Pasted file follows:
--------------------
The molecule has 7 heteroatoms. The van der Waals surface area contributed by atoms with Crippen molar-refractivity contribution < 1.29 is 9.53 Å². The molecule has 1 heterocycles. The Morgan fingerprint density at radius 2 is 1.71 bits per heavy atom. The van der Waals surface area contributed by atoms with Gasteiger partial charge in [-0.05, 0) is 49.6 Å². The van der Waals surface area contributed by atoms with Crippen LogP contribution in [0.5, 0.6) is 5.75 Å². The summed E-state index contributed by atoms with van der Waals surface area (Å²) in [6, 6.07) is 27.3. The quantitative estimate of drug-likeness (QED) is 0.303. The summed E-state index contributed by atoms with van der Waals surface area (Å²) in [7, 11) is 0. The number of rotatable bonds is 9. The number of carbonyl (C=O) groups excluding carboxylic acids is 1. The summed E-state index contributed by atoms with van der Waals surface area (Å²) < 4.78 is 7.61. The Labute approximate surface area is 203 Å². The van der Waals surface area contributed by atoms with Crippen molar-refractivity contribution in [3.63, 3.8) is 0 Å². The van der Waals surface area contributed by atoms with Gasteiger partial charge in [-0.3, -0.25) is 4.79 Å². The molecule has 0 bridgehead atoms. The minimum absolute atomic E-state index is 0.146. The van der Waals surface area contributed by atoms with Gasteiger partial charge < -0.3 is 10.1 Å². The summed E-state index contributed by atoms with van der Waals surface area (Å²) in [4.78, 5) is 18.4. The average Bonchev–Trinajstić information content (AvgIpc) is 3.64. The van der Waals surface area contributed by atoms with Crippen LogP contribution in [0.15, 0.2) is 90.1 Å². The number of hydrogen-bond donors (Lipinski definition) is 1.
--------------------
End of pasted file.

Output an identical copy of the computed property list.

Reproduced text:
The molecule has 7 heteroatoms. The van der Waals surface area contributed by atoms with Crippen molar-refractivity contribution < 1.29 is 9.53 Å². The molecule has 1 heterocycles. The Morgan fingerprint density at radius 2 is 1.71 bits per heavy atom. The van der Waals surface area contributed by atoms with Gasteiger partial charge in [-0.05, 0) is 49.6 Å². The van der Waals surface area contributed by atoms with Crippen LogP contribution in [0.5, 0.6) is 5.75 Å². The summed E-state index contributed by atoms with van der Waals surface area (Å²) in [6, 6.07) is 27.3. The quantitative estimate of drug-likeness (QED) is 0.303. The summed E-state index contributed by atoms with van der Waals surface area (Å²) in [7, 11) is 0. The number of rotatable bonds is 9. The number of carbonyl (C=O) groups excluding carboxylic acids is 1. The summed E-state index contributed by atoms with van der Waals surface area (Å²) < 4.78 is 7.61. The Labute approximate surface area is 203 Å². The van der Waals surface area contributed by atoms with Crippen molar-refractivity contribution in [3.63, 3.8) is 0 Å². The van der Waals surface area contributed by atoms with Gasteiger partial charge in [-0.3, -0.25) is 4.79 Å². The molecule has 0 bridgehead atoms. The minimum absolute atomic E-state index is 0.146. The van der Waals surface area contributed by atoms with Gasteiger partial charge < -0.3 is 10.1 Å². The summed E-state index contributed by atoms with van der Waals surface area (Å²) in [4.78, 5) is 18.4. The average Bonchev–Trinajstić information content (AvgIpc) is 3.64. The van der Waals surface area contributed by atoms with Crippen LogP contribution in [0.15, 0.2) is 90.1 Å². The number of hydrogen-bond donors (Lipinski definition) is 1.